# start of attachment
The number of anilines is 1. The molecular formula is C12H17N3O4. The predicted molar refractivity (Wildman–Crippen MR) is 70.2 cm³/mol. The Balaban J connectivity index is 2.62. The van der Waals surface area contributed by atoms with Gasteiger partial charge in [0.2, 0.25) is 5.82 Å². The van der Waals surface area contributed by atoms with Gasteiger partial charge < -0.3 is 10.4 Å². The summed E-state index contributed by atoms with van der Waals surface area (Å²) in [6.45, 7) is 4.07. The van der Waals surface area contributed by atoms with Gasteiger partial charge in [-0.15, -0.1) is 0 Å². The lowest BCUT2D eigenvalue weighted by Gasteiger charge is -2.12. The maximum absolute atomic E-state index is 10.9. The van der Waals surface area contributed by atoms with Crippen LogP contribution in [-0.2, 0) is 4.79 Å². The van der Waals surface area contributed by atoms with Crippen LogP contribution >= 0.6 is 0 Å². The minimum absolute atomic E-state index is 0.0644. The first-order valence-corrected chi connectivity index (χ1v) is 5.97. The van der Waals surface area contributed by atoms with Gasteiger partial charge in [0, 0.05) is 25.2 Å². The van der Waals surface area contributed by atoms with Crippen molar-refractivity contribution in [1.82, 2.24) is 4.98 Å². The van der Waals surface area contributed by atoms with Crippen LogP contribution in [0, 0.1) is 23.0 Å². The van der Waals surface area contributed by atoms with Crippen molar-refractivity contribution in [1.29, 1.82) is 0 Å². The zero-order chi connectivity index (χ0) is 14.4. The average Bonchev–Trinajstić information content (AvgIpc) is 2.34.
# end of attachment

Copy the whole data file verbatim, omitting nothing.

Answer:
The number of anilines is 1. The molecular formula is C12H17N3O4. The predicted molar refractivity (Wildman–Crippen MR) is 70.2 cm³/mol. The Balaban J connectivity index is 2.62. The van der Waals surface area contributed by atoms with Gasteiger partial charge in [0.2, 0.25) is 5.82 Å². The van der Waals surface area contributed by atoms with Gasteiger partial charge < -0.3 is 10.4 Å². The summed E-state index contributed by atoms with van der Waals surface area (Å²) in [6.45, 7) is 4.07. The van der Waals surface area contributed by atoms with Gasteiger partial charge in [-0.15, -0.1) is 0 Å². The lowest BCUT2D eigenvalue weighted by Gasteiger charge is -2.12. The maximum absolute atomic E-state index is 10.9. The van der Waals surface area contributed by atoms with Crippen LogP contribution in [-0.2, 0) is 4.79 Å². The van der Waals surface area contributed by atoms with Crippen LogP contribution >= 0.6 is 0 Å². The minimum absolute atomic E-state index is 0.0644. The first-order valence-corrected chi connectivity index (χ1v) is 5.97. The van der Waals surface area contributed by atoms with Gasteiger partial charge in [0, 0.05) is 25.2 Å². The van der Waals surface area contributed by atoms with Crippen molar-refractivity contribution in [1.82, 2.24) is 4.98 Å². The van der Waals surface area contributed by atoms with Crippen LogP contribution in [0, 0.1) is 23.0 Å². The van der Waals surface area contributed by atoms with Crippen molar-refractivity contribution in [1.29, 1.82) is 0 Å². The zero-order chi connectivity index (χ0) is 14.4. The average Bonchev–Trinajstić information content (AvgIpc) is 2.34.